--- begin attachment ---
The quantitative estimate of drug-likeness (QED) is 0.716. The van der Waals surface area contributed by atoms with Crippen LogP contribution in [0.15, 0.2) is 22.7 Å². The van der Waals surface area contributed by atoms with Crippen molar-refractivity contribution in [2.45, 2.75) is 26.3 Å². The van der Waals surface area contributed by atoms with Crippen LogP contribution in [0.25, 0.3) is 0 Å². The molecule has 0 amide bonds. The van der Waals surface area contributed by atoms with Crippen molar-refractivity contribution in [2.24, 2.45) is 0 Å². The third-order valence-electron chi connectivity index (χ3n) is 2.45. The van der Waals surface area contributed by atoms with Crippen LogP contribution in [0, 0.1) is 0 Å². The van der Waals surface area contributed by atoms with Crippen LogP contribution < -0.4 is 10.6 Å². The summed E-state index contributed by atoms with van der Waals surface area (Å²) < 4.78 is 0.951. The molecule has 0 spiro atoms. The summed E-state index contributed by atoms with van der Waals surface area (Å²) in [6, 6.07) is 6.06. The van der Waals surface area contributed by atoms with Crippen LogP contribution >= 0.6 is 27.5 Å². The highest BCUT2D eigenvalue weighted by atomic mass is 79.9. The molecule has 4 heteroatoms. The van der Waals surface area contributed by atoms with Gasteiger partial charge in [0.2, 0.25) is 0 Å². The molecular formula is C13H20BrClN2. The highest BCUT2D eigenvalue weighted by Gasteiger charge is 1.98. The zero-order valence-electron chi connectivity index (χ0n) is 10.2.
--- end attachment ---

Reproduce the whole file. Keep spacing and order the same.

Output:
The quantitative estimate of drug-likeness (QED) is 0.716. The van der Waals surface area contributed by atoms with Crippen LogP contribution in [0.15, 0.2) is 22.7 Å². The van der Waals surface area contributed by atoms with Crippen molar-refractivity contribution in [2.45, 2.75) is 26.3 Å². The van der Waals surface area contributed by atoms with Crippen LogP contribution in [0.25, 0.3) is 0 Å². The molecule has 0 amide bonds. The van der Waals surface area contributed by atoms with Crippen molar-refractivity contribution in [2.24, 2.45) is 0 Å². The third-order valence-electron chi connectivity index (χ3n) is 2.45. The van der Waals surface area contributed by atoms with Crippen LogP contribution in [0, 0.1) is 0 Å². The van der Waals surface area contributed by atoms with Crippen LogP contribution < -0.4 is 10.6 Å². The summed E-state index contributed by atoms with van der Waals surface area (Å²) < 4.78 is 0.951. The molecule has 0 spiro atoms. The summed E-state index contributed by atoms with van der Waals surface area (Å²) in [6, 6.07) is 6.06. The van der Waals surface area contributed by atoms with Crippen LogP contribution >= 0.6 is 27.5 Å². The highest BCUT2D eigenvalue weighted by atomic mass is 79.9. The molecule has 4 heteroatoms. The van der Waals surface area contributed by atoms with Gasteiger partial charge in [0.2, 0.25) is 0 Å². The molecular formula is C13H20BrClN2. The highest BCUT2D eigenvalue weighted by Gasteiger charge is 1.98. The zero-order valence-electron chi connectivity index (χ0n) is 10.2.